ACTiVE: SIR Takes Aim at Venous Thromboembolic Disease

A brief synopsis of what to expect at SIR’s upcoming Advanced Therapies in Venous Interventions meeting.

By Kush R. Desai, MD
 

Venous thromboembolism (VTE) has become an active area of investigation, product development, and clinical practice growth over the past few years. The large and growing number of patients afflicted with VTE-related problems have shown the medical community how much we still need to learn about this complex disease. The establishment of pulmonary embolism response teams (PERTs), initiation and completion of randomized trials (including ATTRACT and C-TRACT), development of inferior vena cava (IVC) filter quality programs, as well as calls to action by the surgeon general and the progress involving venous-specific technologies (including thrombectomy devices and stents) reflect the need to expand VTE learning.

Responding to the rapid pace of these changes, the Society of Interventional Radiology (SIR) has created Advanced Therapies in Venous Interventions (ACTiVE), a comprehensive, multiyear VTE meeting that evolves at the pace of the field. By bringing together VTE thought leaders in interventional radiology, vascular surgery, cardiology, hematology, and pulmonology, ACTiVE arms attendees with state-of-the-art information on best practices for patient care. With its multidisciplinary faculty and programming, ACTiVE creates a space for the development of collaborative care models that optimize patient outcomes in VTE.

ACTiVE is organized into four half-day sessions: pulmonary embolism, acute venous thrombosis, chronic venous occlusions, and IVC filter utilization. Discussions will extend beyond procedural care to the proper management of patients from initial consultation through follow-up. Beginning with a brief examination of historical perspectives, there will be a review of current data and treatment options and a look at controversies and knowledge gaps that require future research. For example, one session will look at how current trials inform patient selection in the management of pulmonary embolism with regard to PERTs. Similarly, other sessions will evaluate how the ATTRACT trial results inform the use of modern deep venous thrombolysis and how the C-TRACT trial and the arrival of on-label venous stents will drive future practice in the management of severe postthrombotic syndrome.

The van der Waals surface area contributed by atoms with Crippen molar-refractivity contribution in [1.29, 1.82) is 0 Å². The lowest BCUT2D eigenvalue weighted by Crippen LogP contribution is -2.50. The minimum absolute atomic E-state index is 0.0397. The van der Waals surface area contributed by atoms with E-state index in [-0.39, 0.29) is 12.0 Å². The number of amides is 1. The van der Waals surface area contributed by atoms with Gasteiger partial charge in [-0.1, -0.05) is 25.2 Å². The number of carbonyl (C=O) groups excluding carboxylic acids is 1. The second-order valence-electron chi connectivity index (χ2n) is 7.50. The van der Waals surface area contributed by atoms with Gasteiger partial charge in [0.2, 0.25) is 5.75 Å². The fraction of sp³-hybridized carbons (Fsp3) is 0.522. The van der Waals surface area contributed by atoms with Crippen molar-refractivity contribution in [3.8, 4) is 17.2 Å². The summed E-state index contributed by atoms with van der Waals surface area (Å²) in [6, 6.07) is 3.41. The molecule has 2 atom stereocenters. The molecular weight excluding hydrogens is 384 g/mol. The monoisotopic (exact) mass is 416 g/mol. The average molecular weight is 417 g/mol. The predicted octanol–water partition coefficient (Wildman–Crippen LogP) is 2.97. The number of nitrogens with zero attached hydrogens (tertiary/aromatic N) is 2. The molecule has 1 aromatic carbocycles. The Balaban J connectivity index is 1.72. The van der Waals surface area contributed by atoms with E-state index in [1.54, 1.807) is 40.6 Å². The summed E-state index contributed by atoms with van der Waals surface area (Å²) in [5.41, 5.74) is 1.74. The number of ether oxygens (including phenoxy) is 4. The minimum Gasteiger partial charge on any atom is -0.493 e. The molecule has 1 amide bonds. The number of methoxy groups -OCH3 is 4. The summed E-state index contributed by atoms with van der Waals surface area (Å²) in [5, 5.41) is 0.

All didactics are self-assessment continuing medical education (SA-CME) accredited, and each half-day session will include a case-based multidisciplinary discussion to foster robust attendee participation. Finally, attendees are assured hands-on experience with the latest technologies in the VTE space through workshops, which include exposure to thrombectomy devices and a faculty-led advanced IVC filter retrieval workshop using three-dimensional–printed IVC models.

ACTiVE supports multidisciplinary VTE care. No matter the practice model—academic, private practice, or part of a large group or hospital system—attendees will leave ACTiVE with actionable information and valuable tools that allow them to create evidence-based VTE programs that drive responsive, high-quality care.

Kush R. Desai, MD
Assistant Professor of Radiology
Section of Interventional Radiology
Department of Radiology
Northwestern University Feinberg School of Medicine
Chicago, Illinois
kdesai007@northwestern.edu
Disclosures: Speaking/consulting fees from Cook Medical, Boston Scientific Corporation, AngioDynamics; consulting fees from Philips/Spectranetics, OptiMed.

 

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